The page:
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Learn to Practice Like Zorro

Note: This is part of a series of blog posts I’ve been doing about adopting a more positive mindset. You can find the others in my list of blog posts.

What do Zorro and mindful eating have in common?

No, this isn’t a trick question. But it’s certainly not something I thought about until I read The Happiness Advantage by Shawn Achor. That’s when I found out that one of his strategies for creating happiness is by using the Zorro Circle.

What is the Zorro Circle?

Even though I didn’t grow up with the original Zorro, I was a big fan of the more recent The Mask of Zorro. (The fact that Antonio Banderas played the new Zorro didn’t hurt.)

And in both old and new versions, Zorro had to go through significant training before being able to fight the way he did. To do that, he worked in training circles. He’d start with a specific action in one circle, and while there, that one action was his whole focus.

He didn’t worry about what came next, or his ultimate goals. His concern was mastering what was in that circle. Only once he had that down would he move on to the next phase.

This allowed him to gain control over different styles and aspects of fighting. And it turns out, that sense of control is significant.

Importance of (perceived) control

In mindful eating, I talk a lot about being “in charge” instead of being “in control.” The language of control tends to foster judgmental, black and white thinking. Plus, it ignores the fact that so much is out of our control.

But interestingly, Achor points out that greater feelings of control lead to greater happiness.

These two ideas are difficult to reconcile until you add this piece. Happiness comes with perceived control, not actual control.

Specifically, if you believe that your actions directly impact your results, then you’ll be happier. On the other hand, if you think nothing you do will make any difference, that you’re entirely at the mercy of external forces, you’re likely to be unhappy.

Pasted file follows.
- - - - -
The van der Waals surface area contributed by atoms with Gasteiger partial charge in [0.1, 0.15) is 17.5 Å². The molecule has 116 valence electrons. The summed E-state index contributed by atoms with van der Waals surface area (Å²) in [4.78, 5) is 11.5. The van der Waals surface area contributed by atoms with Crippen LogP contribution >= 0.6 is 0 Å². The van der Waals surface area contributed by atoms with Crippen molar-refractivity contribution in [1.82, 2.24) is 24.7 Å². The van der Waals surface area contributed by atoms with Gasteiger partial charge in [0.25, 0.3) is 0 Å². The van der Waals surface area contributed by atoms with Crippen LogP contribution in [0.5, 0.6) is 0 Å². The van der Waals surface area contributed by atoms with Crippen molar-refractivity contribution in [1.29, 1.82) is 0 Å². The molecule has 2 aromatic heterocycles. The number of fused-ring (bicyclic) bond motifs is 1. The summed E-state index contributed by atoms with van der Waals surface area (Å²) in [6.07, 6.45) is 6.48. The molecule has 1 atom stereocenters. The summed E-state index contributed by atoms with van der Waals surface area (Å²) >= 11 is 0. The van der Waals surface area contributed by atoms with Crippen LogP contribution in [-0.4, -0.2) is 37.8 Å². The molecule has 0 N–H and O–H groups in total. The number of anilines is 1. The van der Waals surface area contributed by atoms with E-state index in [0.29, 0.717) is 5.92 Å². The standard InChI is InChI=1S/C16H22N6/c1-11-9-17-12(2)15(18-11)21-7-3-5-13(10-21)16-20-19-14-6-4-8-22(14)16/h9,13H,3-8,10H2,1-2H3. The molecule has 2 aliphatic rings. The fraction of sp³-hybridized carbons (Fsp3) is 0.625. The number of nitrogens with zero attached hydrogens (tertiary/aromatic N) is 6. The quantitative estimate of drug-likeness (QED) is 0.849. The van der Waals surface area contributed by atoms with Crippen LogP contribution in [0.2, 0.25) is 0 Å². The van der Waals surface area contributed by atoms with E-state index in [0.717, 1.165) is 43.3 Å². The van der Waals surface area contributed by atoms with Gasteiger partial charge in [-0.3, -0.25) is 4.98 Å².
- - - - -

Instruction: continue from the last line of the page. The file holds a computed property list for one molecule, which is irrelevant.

And it’s not just about happiness. Believing you can make a difference through your own efforts reduces stress. This is because, when you’re stressed, you’re subject to “emotional hijacking” – letting the older, reactive part of your brain (what Achor calls “the Jerk”) overtake the newer, rational part (a.k.a. “the Thinker”).

It’s also worth noting that this stress doesn’t always come from big events. Small stresses can pile up and lead to the same result.

Even worse, when that reactive, “Jerk” part of your brain takes over, your decision-making skills, productivity, and effectiveness all suffer.

So the more you can take action to make change where you can, and recognize that you aremaking a difference, the less likely you are to be waylaid by the Jerk.

Regaining perceived control

Of course, I also think it’s important to remember that you can’t control some things. For example, what other people believe or how they respond to you. But you can influence quite a few things about and immediately around yourself.

In order to get that feeling of control back, Achor suggests the following three steps:

  1. Self-awareness. Start by noticing your feelings, and also make sure you get them out by writing them down or talking about them. This helps you truly acknowledge your emotions.